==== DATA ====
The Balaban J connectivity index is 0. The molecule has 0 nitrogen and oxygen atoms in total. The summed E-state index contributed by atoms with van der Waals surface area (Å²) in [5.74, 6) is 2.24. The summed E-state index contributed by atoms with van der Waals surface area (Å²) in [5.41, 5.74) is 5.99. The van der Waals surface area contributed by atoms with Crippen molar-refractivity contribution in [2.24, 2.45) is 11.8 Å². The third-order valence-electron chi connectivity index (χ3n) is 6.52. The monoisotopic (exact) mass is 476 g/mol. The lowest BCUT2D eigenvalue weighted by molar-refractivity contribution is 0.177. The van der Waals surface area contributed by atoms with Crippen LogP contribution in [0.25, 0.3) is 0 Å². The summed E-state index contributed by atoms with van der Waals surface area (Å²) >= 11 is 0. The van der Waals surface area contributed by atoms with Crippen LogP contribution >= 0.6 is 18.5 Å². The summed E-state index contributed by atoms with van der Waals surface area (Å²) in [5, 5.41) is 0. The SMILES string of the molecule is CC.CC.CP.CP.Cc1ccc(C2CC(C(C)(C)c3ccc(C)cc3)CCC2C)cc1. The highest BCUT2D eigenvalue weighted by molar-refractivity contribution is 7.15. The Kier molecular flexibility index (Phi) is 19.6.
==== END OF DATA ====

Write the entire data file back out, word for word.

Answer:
The Balaban J connectivity index is 0. The molecule has 0 nitrogen and oxygen atoms in total. The summed E-state index contributed by atoms with van der Waals surface area (Å²) in [5.74, 6) is 2.24. The summed E-state index contributed by atoms with van der Waals surface area (Å²) in [5.41, 5.74) is 5.99. The van der Waals surface area contributed by atoms with Crippen molar-refractivity contribution in [2.24, 2.45) is 11.8 Å². The third-order valence-electron chi connectivity index (χ3n) is 6.52. The monoisotopic (exact) mass is 476 g/mol. The lowest BCUT2D eigenvalue weighted by molar-refractivity contribution is 0.177. The van der Waals surface area contributed by atoms with Crippen LogP contribution in [0.25, 0.3) is 0 Å². The summed E-state index contributed by atoms with van der Waals surface area (Å²) >= 11 is 0. The van der Waals surface area contributed by atoms with Crippen LogP contribution >= 0.6 is 18.5 Å². The summed E-state index contributed by atoms with van der Waals surface area (Å²) in [5, 5.41) is 0. The SMILES string of the molecule is CC.CC.CP.CP.Cc1ccc(C2CC(C(C)(C)c3ccc(C)cc3)CCC2C)cc1. The highest BCUT2D eigenvalue weighted by molar-refractivity contribution is 7.15. The Kier molecular flexibility index (Phi) is 19.6.